This was discussed on the forum post below:

https://bitcointalk.org/index.php?topic=2575256.msg26230164#msg26230164

The current state of the art in cryptocurrencies is using encryption algorithms to provide a target "hash". Then the "nonce" (or key) needs to be found by brute force (trying every possible combination) in order to crack the hash and prove that you did work to gain coins and provide your version of the transaction history to the blockchain.

https://bitcointalk.org/index.php?topic=2575256.msg26230164#msg26230164

The current state of the art in cryptocurrencies is using encryption algorithms to provide a target "hash". Then the "nonce" (or key) needs to be found by brute force (trying every possible combination) in order to crack the hash and prove that you did work to gain coins and provide your version of the transaction history to the blockchain.

The problem with this is that vulnerabilities can be found in these encryption methods and not only that but the development of these algorithms are centralized, for example the NSA developed SHA-256 used in bitcoin and could theoretically know how to break it without brute force. Not only this but the NSA already recommends against the continued use of SHA-256, no one knows the real reason why but my guess is that someone has been able to crack it and the NSA found out about it. It can probably be cracked if given a few example hashes from a given nonce are known. Also these encryption algorithms are almost always extremely parrallelizable, leading to specialized equipment like gpu's and asic's to be developed to hash very fast. This practice is bad for cryptocurrency because this leads to central powers usually the ones who can develop such specialized hardware. In cryptocurrency allowing everyone with a CPU to mine profitably helps ensure a distributed ownership of a coin and make it less prone to pump and dumps or 51% attacks.

The point is we don't need encryption, we just need proof of work. Maybe cryptocurrency was the wrong word. Maybe a more general term like distributed digital currencies (DDC's), as opposed to centralized digital currencies, would be more universally applicable.

We don't need cryptography for proof of work. We can use prime numbers. How do we do this? That is the trillion dollar question. Primecoin tried to use prime numbers but already it has been cracked by GPU's. The interesting thing is that GPU's do poorly for large primes or large composite factoring because they aren't smart enough. The problem is these large composite numbers take forever to prime factorize and thus doesn't seem like a good fit for a 10 minute blocktime or adjusting the difficulty easily.

The secret is we don't need a full prime factorization. This realization came to me when reading this paper:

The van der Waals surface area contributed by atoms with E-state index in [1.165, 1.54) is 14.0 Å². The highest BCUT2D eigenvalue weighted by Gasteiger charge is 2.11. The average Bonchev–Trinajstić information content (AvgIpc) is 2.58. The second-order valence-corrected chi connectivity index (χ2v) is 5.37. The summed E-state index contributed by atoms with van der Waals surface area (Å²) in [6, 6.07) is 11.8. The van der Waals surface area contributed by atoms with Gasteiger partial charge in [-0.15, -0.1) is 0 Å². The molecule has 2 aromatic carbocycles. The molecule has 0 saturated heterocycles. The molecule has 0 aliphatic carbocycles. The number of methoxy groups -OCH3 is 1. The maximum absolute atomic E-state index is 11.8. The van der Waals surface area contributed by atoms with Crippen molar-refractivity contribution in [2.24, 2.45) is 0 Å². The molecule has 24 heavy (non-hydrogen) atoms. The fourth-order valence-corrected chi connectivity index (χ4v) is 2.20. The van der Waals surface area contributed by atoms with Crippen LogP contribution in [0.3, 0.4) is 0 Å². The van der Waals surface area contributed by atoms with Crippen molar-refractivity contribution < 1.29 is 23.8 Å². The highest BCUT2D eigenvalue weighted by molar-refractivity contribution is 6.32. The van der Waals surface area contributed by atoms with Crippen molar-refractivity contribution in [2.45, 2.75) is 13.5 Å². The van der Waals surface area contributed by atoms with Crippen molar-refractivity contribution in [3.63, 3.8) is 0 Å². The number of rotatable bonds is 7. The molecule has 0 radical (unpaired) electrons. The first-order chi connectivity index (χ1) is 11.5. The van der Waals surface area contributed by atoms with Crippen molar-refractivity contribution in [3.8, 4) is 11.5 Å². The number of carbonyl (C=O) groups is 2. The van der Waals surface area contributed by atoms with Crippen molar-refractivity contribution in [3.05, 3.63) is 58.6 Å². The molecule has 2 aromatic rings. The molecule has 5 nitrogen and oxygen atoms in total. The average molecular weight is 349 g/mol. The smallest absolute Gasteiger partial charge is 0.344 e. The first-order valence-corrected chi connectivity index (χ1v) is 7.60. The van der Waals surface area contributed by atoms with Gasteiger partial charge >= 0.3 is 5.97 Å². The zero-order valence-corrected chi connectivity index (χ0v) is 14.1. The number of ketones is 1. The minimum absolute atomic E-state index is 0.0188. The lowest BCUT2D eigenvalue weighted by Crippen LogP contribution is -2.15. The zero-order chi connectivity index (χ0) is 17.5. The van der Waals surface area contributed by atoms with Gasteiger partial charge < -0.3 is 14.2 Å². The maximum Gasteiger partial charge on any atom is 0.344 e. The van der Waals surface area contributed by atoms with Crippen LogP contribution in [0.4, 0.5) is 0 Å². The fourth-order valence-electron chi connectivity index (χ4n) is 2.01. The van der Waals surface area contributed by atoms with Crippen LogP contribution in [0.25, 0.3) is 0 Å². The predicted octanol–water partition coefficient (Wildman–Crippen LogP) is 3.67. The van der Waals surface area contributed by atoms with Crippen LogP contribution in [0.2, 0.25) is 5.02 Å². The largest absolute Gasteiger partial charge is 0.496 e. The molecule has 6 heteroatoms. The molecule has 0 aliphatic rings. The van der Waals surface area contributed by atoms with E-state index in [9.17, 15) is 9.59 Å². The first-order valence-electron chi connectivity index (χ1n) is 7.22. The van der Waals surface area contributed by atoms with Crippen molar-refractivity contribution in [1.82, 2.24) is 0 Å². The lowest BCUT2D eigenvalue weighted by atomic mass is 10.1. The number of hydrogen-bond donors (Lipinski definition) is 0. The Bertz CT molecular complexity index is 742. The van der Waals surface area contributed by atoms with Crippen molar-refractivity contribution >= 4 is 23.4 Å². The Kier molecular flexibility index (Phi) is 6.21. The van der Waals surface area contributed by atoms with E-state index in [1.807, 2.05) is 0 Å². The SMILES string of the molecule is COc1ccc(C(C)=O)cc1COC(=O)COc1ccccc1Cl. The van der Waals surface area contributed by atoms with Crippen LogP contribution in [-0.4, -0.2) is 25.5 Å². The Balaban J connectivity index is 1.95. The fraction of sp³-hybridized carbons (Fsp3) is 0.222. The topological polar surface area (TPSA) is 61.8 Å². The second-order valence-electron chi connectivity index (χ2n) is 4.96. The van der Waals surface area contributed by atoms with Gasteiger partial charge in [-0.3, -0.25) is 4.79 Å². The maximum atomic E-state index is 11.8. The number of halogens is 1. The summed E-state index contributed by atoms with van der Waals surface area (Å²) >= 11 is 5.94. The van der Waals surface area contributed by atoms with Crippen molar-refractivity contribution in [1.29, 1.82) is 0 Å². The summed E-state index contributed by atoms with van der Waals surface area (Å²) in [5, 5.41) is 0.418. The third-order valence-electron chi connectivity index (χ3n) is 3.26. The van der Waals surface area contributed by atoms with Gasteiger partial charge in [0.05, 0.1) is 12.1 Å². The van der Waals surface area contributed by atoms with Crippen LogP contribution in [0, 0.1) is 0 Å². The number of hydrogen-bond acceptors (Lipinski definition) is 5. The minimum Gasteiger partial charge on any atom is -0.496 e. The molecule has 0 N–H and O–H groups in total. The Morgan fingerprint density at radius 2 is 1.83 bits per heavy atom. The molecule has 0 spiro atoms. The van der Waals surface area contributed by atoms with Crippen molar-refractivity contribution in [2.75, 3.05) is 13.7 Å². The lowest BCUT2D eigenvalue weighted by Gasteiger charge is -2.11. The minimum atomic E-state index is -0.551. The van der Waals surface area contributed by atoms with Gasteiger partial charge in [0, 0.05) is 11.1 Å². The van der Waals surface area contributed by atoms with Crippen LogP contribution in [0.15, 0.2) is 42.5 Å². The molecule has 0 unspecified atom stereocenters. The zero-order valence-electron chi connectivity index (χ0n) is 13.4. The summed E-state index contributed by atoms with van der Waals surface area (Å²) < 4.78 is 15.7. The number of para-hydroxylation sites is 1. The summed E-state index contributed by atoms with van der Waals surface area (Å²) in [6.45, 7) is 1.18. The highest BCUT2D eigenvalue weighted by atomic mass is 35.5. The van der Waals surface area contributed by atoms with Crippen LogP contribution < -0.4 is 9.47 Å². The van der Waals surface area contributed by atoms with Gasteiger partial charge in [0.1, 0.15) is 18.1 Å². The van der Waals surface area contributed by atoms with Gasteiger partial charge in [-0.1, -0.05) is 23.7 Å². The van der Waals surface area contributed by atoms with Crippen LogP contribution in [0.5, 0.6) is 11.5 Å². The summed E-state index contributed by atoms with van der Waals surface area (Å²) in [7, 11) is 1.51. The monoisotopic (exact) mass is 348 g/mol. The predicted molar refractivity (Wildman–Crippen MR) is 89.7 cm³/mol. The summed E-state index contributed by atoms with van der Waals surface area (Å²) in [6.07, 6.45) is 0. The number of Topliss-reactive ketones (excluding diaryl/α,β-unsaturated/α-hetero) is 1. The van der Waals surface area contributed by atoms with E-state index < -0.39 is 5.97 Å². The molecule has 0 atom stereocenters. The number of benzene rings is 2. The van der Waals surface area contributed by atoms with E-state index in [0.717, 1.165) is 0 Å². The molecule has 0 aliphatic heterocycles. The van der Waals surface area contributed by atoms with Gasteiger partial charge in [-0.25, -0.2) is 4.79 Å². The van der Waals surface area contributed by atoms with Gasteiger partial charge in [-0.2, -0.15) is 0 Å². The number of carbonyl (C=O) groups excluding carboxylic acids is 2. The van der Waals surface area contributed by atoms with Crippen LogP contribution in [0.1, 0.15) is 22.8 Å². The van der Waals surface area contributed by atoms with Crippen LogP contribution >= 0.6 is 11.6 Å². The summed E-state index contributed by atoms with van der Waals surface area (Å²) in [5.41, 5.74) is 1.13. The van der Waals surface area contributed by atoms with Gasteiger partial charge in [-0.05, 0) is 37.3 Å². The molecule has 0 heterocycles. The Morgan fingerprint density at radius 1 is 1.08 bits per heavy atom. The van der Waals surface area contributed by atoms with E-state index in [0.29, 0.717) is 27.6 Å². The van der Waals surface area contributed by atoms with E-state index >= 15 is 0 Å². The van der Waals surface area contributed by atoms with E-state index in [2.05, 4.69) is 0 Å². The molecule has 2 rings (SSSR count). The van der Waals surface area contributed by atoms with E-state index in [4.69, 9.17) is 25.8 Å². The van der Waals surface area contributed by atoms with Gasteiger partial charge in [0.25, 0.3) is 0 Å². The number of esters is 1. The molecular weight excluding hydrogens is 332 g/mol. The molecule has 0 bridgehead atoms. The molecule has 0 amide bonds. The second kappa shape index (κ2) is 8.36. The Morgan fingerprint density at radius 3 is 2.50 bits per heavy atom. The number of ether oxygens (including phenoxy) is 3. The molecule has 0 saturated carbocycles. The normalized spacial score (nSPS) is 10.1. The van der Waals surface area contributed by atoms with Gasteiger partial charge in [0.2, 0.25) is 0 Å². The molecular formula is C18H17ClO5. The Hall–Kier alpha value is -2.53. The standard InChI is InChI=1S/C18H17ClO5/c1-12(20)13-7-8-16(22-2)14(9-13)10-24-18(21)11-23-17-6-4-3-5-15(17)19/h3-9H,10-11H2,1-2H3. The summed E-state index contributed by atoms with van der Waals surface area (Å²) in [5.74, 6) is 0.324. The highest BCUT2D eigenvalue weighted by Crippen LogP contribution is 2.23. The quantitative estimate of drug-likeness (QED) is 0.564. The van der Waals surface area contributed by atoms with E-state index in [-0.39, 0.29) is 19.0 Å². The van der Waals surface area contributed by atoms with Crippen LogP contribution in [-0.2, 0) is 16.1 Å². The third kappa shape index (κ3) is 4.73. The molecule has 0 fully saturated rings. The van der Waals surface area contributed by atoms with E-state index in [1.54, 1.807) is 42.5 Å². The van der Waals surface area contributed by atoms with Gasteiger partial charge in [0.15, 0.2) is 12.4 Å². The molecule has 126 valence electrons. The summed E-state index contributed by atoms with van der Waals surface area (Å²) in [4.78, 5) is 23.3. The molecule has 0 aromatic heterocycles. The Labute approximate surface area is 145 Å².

We can just find one factor (or any desired number, and the factors need not necessarily be prime) that meets our difficulty requirements. For example we could ask for any 18 digit factor of a 100 digit number. On an old computer this takes 50 minutes according to the above paper. We can increase the digit size of the factor we want and/or increase the number digit size in order to increase the difficulty. We could ask for 2 factors or any number we desire. These large numbers would require sieving which would put GPU's at a disadvantage. In order to generate these large numbers in the first place for example we can (do the following or any other method or combination if methods) hash the factor (with any encryption method(s)) and whole number of the last block; and truncate according to the difficulty. To make it even easier and not use encryption algorithms at all we could just multiply the last number by it's winning factor and truncate according to the difficulty to give us our next number to factor.

*Edit: the following paragraph was assuming everyone would be attempting the same number. On bitcointalk.org forum someone (forgot who) suggested everyone work on a different number partly based on the hash of their public key. I think this is a great idea and would solve the following issue. Also I should mention that the hash which is usually in capital letters, lowercase letters, and numbers can easily be converted into regular numbers for our 100ish digit numbers, its just a matter of converting a base 62 number into base 10.*

If a factor is not found in say 50% plus the blocktime (15 minutes or whatever is desired), then a new number generated (could just be the last number+1) because that previous number may be prime and not have any factors. A side effect of this mining could give us a list of possible primes for further research. So it isn't a worthless task.

This is a super clean method of PoW that will give the advantage to cpu's. Also it can be combined with any other algorithms or methods to achieve any goals including making it even better for cpu's. Another thing is in order to verify the factor is a winner all one needs to do is divide the number by the factor and see that it gives a whole number result. This is extremely fast and would reduce the risk of hackers DDOSing the network. Also verify that the number(s) is indeed the amount of digits required.

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